Papers, 1948-1989 (bulk 1962-1986).
There are 25 Entities related to this resource.
The Newberry was founded on July 1, 1887 and opened for business on September 6 of that year. The Newberry’s establishment came about because of a contingent provision in the will of Chicago businessman Walter L. Newberry (1804-68), which left what later amounted to approximately $2.2 million for the foundation of a “free, public” library on the north side of the Chicago River, if his two children died without issue. After the deaths of Mr. Newberry’s daughters and then, in 1885, of his widow, t...
Director and Librarian (later President and Librarian) L. W. Towner initiated the preparation of organizational charts for insertion in the annual report. Charts were also issued irregularly to document major administrative and organizational changes. From the description of Organizational charts, 1964-[ongoing] (Newberry Library). WorldCat record id: 26521516 Reports in this format were begun by Lawrence W. Towner when he was appointed ...
Lester Jesse Cappon (1900-1981) was born in Milwaukee, Wisconsin, the son of Jesse Cappon and Mary E. Geisinger Cappon. He studied music, earning a diploma from the Wisconsin Conservatory of Music in 1920, but was also interested in history and earned degrees at the University of Wisconsin at Madison and at Harvard University, acquiring a Ph.D. in 1928. In 1925, Cappon went to the University of Virginia, where he worked on editions of Virginia historical publications and newspapers funded by the...
Fifth Librarian of the Newberry Library, 1942-1962, and historian. Born in 1898 in Toledo, Ohio, and educated at the University of Nevada, Oxford (Rhodes Scholar), and Yale, Pargellis taught history at Cal Tech, Yale, and Scripps before becoming Librarian of the Newberry in Chicago. Under Pargellis, the Library assumed the outlines of its modern shape. The collection grew markedly through gifts (Graff, Greenlee) and enlarged acquisitions - rarities in the humanities, Mid...
Sixth Librarian of the Newberry Library, 1962-1986, and historian. Born Sept. 10, 1921, in St. Paul, Minn., educated at Cornell College (B.A.) and Northwestern (M.A., Ph. D.), Towner served in the U.S. Army Air Corps (WWII), taught at the Latin School of Chicago, Northwestern and MIT and edited the William and Mary Quarterly (1956-1962), before coming to the Newberry in 1962. The Newberry expanded significantly under Towner. He acquired important collections (Silver, Sac...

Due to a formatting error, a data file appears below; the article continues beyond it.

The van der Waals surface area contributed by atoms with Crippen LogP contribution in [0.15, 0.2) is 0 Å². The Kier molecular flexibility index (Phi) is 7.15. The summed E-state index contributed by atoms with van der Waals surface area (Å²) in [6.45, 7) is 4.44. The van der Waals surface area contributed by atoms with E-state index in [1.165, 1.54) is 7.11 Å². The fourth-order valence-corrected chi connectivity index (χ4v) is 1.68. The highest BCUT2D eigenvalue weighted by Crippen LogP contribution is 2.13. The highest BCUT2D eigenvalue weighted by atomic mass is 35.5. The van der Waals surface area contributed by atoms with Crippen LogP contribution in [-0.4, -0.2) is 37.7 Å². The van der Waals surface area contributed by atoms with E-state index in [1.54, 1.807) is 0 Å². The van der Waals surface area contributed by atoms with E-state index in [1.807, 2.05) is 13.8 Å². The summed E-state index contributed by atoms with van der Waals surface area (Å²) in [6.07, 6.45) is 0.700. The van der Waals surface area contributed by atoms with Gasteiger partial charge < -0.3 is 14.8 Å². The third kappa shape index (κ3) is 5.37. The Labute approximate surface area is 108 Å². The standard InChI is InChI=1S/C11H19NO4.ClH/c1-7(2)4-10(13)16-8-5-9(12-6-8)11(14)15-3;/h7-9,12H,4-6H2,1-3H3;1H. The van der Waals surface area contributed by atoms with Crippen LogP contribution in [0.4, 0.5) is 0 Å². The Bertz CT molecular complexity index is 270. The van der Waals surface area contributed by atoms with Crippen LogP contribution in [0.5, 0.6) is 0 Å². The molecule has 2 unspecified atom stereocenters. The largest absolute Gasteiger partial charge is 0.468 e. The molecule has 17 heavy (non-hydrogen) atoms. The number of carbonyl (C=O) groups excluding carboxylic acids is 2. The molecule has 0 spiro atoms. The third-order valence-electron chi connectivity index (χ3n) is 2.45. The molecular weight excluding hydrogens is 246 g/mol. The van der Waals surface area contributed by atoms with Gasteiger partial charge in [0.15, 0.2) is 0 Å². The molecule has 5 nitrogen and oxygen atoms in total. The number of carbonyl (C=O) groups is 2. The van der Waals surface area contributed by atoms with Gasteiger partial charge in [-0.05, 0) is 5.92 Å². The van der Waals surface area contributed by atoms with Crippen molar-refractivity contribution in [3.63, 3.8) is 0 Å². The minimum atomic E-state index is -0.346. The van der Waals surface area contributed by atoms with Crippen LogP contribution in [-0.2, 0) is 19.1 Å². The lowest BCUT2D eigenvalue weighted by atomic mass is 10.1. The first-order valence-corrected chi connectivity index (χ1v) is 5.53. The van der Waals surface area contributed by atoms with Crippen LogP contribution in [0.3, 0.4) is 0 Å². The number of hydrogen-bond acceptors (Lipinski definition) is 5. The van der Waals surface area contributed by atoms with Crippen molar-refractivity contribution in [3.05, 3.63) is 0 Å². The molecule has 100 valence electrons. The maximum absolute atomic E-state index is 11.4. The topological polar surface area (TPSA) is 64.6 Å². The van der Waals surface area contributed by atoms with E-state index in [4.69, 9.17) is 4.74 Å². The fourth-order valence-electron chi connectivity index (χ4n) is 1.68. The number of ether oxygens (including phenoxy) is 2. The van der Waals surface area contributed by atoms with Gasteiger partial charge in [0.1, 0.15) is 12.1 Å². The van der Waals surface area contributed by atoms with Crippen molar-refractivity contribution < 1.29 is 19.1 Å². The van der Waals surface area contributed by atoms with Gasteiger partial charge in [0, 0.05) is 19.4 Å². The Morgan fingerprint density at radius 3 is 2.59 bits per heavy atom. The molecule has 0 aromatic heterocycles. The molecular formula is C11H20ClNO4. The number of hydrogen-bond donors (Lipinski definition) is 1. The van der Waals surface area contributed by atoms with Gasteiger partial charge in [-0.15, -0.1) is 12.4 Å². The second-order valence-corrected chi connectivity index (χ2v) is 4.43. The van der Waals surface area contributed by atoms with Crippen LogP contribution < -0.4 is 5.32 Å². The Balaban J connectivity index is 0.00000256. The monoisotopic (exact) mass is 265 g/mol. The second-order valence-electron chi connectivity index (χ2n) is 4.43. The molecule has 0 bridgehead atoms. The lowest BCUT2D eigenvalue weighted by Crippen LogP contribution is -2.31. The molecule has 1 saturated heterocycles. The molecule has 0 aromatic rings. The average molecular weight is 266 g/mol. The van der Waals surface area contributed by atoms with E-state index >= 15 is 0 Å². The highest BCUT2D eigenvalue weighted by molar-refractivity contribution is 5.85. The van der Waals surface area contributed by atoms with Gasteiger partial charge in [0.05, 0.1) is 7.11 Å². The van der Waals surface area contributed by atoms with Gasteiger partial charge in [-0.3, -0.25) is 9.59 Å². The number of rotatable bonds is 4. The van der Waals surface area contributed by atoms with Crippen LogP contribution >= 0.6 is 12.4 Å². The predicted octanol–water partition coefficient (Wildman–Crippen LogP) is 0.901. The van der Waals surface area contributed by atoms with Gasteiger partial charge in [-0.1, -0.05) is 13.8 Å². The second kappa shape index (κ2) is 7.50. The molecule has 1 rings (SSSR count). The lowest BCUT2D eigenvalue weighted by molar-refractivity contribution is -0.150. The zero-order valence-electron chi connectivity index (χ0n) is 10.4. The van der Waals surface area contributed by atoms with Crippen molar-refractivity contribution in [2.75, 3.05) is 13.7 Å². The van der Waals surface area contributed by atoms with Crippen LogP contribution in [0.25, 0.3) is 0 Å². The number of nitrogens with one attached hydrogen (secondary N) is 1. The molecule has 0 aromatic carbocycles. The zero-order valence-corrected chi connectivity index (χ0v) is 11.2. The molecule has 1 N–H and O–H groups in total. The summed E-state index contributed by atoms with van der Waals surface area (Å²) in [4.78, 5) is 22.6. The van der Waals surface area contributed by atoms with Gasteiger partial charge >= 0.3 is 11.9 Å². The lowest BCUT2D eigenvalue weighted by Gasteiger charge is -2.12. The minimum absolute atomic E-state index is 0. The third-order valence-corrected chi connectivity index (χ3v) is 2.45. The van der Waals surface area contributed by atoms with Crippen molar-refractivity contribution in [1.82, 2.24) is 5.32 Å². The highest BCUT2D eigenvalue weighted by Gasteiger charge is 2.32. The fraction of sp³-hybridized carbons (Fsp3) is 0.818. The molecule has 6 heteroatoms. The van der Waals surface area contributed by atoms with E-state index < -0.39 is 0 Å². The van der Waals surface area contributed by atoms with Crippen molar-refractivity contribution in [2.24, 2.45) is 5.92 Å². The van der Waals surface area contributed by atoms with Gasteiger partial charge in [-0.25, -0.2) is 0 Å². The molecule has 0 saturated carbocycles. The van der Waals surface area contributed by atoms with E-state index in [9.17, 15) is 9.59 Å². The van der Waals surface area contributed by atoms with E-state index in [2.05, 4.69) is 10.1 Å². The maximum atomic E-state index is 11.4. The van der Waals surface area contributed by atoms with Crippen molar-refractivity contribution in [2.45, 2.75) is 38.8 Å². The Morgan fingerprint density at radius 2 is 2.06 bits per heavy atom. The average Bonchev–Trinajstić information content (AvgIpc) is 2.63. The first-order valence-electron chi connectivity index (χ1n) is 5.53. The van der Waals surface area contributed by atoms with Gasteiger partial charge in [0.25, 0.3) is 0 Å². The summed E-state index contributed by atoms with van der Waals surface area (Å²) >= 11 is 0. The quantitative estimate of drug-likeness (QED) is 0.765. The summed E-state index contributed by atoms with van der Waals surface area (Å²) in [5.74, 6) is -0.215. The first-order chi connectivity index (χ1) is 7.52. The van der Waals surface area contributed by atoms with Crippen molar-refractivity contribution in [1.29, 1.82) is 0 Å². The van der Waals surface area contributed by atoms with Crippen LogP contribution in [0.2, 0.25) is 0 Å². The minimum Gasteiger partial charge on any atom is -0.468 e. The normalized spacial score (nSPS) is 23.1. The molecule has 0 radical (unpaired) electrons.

Historian; teacher of American history at Clark University, Smith College, and Northwestern University; research associate at the Henry E. Huntington Library; author of Westward Expansion (1949) and Frederick Jackson Turner (1973). From the description of Ray Allen Billington papers relating to the fourth edition of Westward expansion, 1967-ca. 1974. (Unknown). WorldCat record id: 80908689 From the description of Ray Allen Billington papers relating to the fourth edition of ...
Hermon Dunlap Smith was at various times the president of the Newberry Library, the Chicago Historical Society, the Adler Planetarium, the Welfare Council of Metropolitan Chicago, the Illinois Children and Home Aid Society, the Community Fund of Chicago, and the Adlai Stevenson Institute of International Affairs at the University of Chicago. Mr. Smith died in 1983. From the description of Herman Dunlap Smith papers, 1945-1999 & undated. (Chicago History Museum). WorldCat record i...
American editor and writer. From the description of Letter to Matthew Bruccoli [manuscript], 1975 December 30. (University of Virginia). WorldCat record id: 647812058 From the description of Papers of Malcolm Cowley [manuscript], 1969. (University of Virginia). WorldCat record id: 647810601 From the description of Papers of Malcolm Cowley [manuscript], 1936-1955. (University of Virginia). WorldCat record id: 647874698 Malcolm Cowley was an influential liter...
Photographic exhibition held July 22-Sept. 21, 1985, at the Newberry Library's Hermon Dunlap Smith Gallery, as part of the Chicago American Indian photography project, which aimed to document the American Indian Community in Chicago by creating an archive of photographs taken by interested community members. Exhibition photographers included Dan Battise, Ben Bearskin, Orlando Cabanban, Joe Kazumura, F. Peter Weil, and Leroy Wesaw. From the description of Seei...
Chicago steel company executive, philanthropist, Western Americana book collector and Newberry Library President of the Board of Trustees, 1953-1964. Under Graff's leadership, the Newberry Library modernized its facilities and refined its collecting policies. In 1960, Graff bequeathed his Western Americana books, pamphlets, manuscripts and maps, which he had acquired over a fifty year period, to the Newberry Library. Graff was also active in numerous library associations...
Founded in Chicago in 1895 for the "literary study and promotion of the arts pertaining to the production of books." Toward this end the Club arranhes lectures and exhibits and occassionally publishes books. From the original membership of fifteen, the Club has grown to several hundred members. From the description of Caxton Club papers, 1923-1930. (Unknown). WorldCat record id: 122445287 The Caxton Club was founded in 1895 by collectors, publishers, designers, and librarian...